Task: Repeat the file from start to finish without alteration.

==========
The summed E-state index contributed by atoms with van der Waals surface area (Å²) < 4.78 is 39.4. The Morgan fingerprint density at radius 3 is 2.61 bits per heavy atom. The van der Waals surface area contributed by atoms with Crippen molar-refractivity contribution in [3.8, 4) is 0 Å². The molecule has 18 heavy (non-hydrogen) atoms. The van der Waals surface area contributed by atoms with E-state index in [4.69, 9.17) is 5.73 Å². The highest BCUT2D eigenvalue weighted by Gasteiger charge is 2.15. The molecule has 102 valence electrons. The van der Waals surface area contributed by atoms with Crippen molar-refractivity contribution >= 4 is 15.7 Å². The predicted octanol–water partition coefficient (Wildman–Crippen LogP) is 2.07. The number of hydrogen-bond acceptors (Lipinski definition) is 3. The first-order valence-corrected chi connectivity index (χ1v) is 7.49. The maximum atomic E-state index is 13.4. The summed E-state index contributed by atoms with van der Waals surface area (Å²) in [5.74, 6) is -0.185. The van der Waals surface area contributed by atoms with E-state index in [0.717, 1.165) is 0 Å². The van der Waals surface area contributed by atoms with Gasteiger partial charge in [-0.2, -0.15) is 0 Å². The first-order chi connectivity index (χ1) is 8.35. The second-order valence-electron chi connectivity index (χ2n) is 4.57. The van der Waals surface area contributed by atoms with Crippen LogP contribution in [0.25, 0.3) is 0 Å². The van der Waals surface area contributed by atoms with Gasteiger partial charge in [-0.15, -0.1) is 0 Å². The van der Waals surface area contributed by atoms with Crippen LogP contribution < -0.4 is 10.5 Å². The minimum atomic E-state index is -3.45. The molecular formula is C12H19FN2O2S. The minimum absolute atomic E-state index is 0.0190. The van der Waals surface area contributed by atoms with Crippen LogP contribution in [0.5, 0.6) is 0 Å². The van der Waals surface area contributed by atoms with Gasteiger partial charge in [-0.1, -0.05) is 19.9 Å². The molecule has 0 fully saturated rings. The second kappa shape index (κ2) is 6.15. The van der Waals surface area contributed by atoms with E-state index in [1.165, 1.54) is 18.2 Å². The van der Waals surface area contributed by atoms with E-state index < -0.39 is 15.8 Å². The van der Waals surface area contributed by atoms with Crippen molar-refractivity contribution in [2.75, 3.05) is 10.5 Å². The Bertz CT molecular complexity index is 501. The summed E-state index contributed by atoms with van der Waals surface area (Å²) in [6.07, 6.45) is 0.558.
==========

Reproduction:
The summed E-state index contributed by atoms with van der Waals surface area (Å²) < 4.78 is 39.4. The Morgan fingerprint density at radius 3 is 2.61 bits per heavy atom. The van der Waals surface area contributed by atoms with Crippen molar-refractivity contribution in [3.8, 4) is 0 Å². The molecule has 18 heavy (non-hydrogen) atoms. The van der Waals surface area contributed by atoms with E-state index in [4.69, 9.17) is 5.73 Å². The highest BCUT2D eigenvalue weighted by Gasteiger charge is 2.15. The molecule has 102 valence electrons. The van der Waals surface area contributed by atoms with Crippen molar-refractivity contribution >= 4 is 15.7 Å². The predicted octanol–water partition coefficient (Wildman–Crippen LogP) is 2.07. The number of hydrogen-bond acceptors (Lipinski definition) is 3. The first-order valence-corrected chi connectivity index (χ1v) is 7.49. The maximum atomic E-state index is 13.4. The summed E-state index contributed by atoms with van der Waals surface area (Å²) in [5.74, 6) is -0.185. The van der Waals surface area contributed by atoms with E-state index in [0.717, 1.165) is 0 Å². The van der Waals surface area contributed by atoms with Gasteiger partial charge in [-0.2, -0.15) is 0 Å². The first-order chi connectivity index (χ1) is 8.35. The second-order valence-electron chi connectivity index (χ2n) is 4.57. The van der Waals surface area contributed by atoms with Crippen LogP contribution in [0.25, 0.3) is 0 Å². The van der Waals surface area contributed by atoms with Gasteiger partial charge in [-0.15, -0.1) is 0 Å². The van der Waals surface area contributed by atoms with Crippen LogP contribution < -0.4 is 10.5 Å². The minimum atomic E-state index is -3.45. The molecular formula is C12H19FN2O2S. The minimum absolute atomic E-state index is 0.0190. The van der Waals surface area contributed by atoms with Crippen LogP contribution in [0.5, 0.6) is 0 Å². The van der Waals surface area contributed by atoms with Gasteiger partial charge in [-0.1, -0.05) is 19.9 Å². The molecule has 0 fully saturated rings. The second kappa shape index (κ2) is 6.15. The van der Waals surface area contributed by atoms with E-state index in [1.165, 1.54) is 18.2 Å². The van der Waals surface area contributed by atoms with E-state index < -0.39 is 15.8 Å². The van der Waals surface area contributed by atoms with Crippen molar-refractivity contribution in [2.75, 3.05) is 10.5 Å². The Bertz CT molecular complexity index is 501. The summed E-state index contributed by atoms with van der Waals surface area (Å²) in [6.07, 6.45) is 0.558.